Vilified for Greece’s punishing spending cuts, Mrs Merkel, the leader of Europe’s paymaster, is on her first visit to the eurozone’s most indebted nation since the debt crisis erupted almost three years ago.

As she met Greek Prime Minister Antonio Samaras, demonstrators gathered just a few blocks away, some brandishing banners reading “You are not welcome, Imperialisten Raus” (Imperialists out)” or “No to the Fourth Reich”.

Two Nazi flags were draped on the steel fence near parliament and set on fire. Sporadic violence also broke out, with small gangs of masked youths throwing bottles at riot police.

Thousands of police were out on the streets and key parts of central Athens were closed off to create a large security zone for Mrs Merkel’s meetings with Mr Samaras and President Carolos Papoulias.

Police said about 25,000 protesters had already streamed on to the central Syntagma Square, which lies outside the lockdown zone.

Merkel is a highly divisive figure and Greeks are understandably angry over her visit:

Three years of grinding austerity in exchange for foreign funding to pay back banks and meet expenses has seen Greece’s gross domestic product shrink 25 percent. Unemployment is now at 50 percent for young people and 24 percent overall. A series of governments has dramatically cut spending without improving the functioning of the state, resulting in cuts to essential services like hospitals.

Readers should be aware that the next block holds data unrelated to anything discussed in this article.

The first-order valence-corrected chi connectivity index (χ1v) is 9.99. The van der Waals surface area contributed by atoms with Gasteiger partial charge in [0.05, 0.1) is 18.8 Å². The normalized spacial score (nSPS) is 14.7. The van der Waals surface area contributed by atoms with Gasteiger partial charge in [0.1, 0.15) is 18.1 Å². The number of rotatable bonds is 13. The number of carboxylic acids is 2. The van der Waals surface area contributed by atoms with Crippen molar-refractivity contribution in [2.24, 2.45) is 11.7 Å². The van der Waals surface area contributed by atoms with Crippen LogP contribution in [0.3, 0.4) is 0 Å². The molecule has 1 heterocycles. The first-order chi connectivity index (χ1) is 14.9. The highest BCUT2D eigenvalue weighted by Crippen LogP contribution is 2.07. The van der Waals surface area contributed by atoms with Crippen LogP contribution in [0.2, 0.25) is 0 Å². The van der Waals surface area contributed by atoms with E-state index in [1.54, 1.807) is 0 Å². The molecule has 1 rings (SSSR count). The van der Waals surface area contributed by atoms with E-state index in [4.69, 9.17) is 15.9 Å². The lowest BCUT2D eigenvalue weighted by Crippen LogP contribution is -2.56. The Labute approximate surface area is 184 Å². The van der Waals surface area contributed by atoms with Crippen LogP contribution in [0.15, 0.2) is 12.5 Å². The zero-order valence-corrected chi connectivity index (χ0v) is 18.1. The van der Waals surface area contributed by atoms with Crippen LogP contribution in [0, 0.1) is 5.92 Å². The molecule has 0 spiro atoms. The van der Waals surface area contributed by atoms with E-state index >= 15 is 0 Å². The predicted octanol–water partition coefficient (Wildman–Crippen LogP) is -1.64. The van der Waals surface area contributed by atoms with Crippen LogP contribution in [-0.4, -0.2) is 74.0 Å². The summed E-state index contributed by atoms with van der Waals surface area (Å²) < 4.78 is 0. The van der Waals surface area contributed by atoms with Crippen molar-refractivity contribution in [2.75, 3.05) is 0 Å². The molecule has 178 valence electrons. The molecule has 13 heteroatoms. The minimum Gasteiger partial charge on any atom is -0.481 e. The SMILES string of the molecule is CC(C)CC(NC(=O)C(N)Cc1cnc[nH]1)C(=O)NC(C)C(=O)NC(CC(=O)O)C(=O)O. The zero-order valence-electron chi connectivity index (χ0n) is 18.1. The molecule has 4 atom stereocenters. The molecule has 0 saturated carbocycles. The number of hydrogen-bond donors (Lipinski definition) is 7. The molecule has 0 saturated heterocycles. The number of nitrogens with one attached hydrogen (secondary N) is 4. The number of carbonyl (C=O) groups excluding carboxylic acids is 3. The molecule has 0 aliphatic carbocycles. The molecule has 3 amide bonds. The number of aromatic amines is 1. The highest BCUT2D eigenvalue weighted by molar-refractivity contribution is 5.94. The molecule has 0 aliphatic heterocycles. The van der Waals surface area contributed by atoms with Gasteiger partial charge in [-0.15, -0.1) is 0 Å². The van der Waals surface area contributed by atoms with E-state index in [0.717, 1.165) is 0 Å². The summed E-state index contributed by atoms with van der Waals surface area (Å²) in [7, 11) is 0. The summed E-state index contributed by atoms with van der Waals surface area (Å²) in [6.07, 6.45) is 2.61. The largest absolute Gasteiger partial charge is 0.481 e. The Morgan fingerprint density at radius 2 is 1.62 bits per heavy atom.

“In three years they have destroyed a nation,” said Maria Choussakou, 59, a former high school ancient Greek teacher who said she had been forced into early retirement. “We were middle class, now we’re impoverished,” she added.

At the news conference, Ms. Merkel, looking tense, acknowledged the pain Greece was facing after massive spending cuts. But she encouraged the country to continue on its path of structural reforms. “Much has been achieved, much has been demanded of the Greek people, she said. “I am deeply convinced that it’s going to be worthwhile,” she added.

Worthwhile to pay off the banks while people pick through garbage looking for food? What a strange world these people live in.

Yoo hoo, Bucks County